More of a traditional approach, direct mail can take time to plan, design, print and distribute, but has just as much, if not more, impact on the recipient. Gathering addresses isn’t necessarily straightforward and can take time to gather, especially if your database is mostly email addresses – and remember, this is still covered by GDPR law so ensure you are compliant.
Of course, choosing the channels to promote your event depends greatly on what you already have set up, your resources, and your budget. Furthermore, you need to ensure that your multi-channel marketing strategy really complements and builds upon one another. We strongly suggest you review your platforms, looking at your audience and their engagement as well as the effectiveness of your schedule.
Collate and Create Collateral
Collating and creating images and video to promote your event can take longer than you think. If you want a video to be created as part of your event marketing you need to plan for this in advance. Depending on the availability of you and the production company and the number of edits you want, this could take a week, to several months depending on budget and deadlines – so if it’s something you think you might need, don’t leave it to the last minute so you can maximise the potential of the video.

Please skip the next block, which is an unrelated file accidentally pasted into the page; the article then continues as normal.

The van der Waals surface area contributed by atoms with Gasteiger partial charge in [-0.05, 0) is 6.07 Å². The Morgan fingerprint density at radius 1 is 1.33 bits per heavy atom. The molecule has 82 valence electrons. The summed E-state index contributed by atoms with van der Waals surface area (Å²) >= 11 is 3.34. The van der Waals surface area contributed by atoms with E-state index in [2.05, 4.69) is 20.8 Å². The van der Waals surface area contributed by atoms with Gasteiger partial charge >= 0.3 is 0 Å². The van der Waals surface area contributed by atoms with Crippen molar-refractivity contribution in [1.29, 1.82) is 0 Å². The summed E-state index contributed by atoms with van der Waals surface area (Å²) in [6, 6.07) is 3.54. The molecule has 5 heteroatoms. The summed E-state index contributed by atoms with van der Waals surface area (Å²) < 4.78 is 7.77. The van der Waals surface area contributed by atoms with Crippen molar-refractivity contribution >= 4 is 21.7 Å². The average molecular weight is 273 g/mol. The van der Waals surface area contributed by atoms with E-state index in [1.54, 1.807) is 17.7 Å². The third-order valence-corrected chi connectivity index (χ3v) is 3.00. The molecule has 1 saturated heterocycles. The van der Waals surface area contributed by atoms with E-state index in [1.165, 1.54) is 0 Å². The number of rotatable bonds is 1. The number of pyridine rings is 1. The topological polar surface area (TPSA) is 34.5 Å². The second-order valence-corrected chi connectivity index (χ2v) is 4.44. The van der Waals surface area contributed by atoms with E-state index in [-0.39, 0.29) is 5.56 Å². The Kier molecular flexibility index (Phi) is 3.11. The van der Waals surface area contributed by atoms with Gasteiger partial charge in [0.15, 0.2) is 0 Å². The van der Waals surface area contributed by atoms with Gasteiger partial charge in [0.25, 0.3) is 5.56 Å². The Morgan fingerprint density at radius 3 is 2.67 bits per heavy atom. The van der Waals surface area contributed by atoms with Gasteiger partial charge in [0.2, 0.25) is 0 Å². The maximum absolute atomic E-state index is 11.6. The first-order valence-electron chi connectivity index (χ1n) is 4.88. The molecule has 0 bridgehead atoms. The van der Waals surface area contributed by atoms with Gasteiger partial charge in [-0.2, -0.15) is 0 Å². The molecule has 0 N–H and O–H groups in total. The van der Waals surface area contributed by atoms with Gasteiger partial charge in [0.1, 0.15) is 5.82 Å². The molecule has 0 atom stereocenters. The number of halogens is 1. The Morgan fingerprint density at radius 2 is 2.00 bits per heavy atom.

In terms of images, you might want a photo shoot to promote your product(s), team or stand, and you need to think about where these images might be placed. Are they going to be used in a newsletter? Featured on a leaflet? Or, perhaps, be used on your social media? It’s okay to not have the answers to this at this early stage, and we’re more than happy to help decide on this with you, but it’s worth giving it some thought. At OggaDoon, we have experience working to tight deadlines, creating all the collateral needed for a nationwide app launch at one of the biggest industry events of the year – delivering video and photo in advance of and during the event.
Writing Web Copy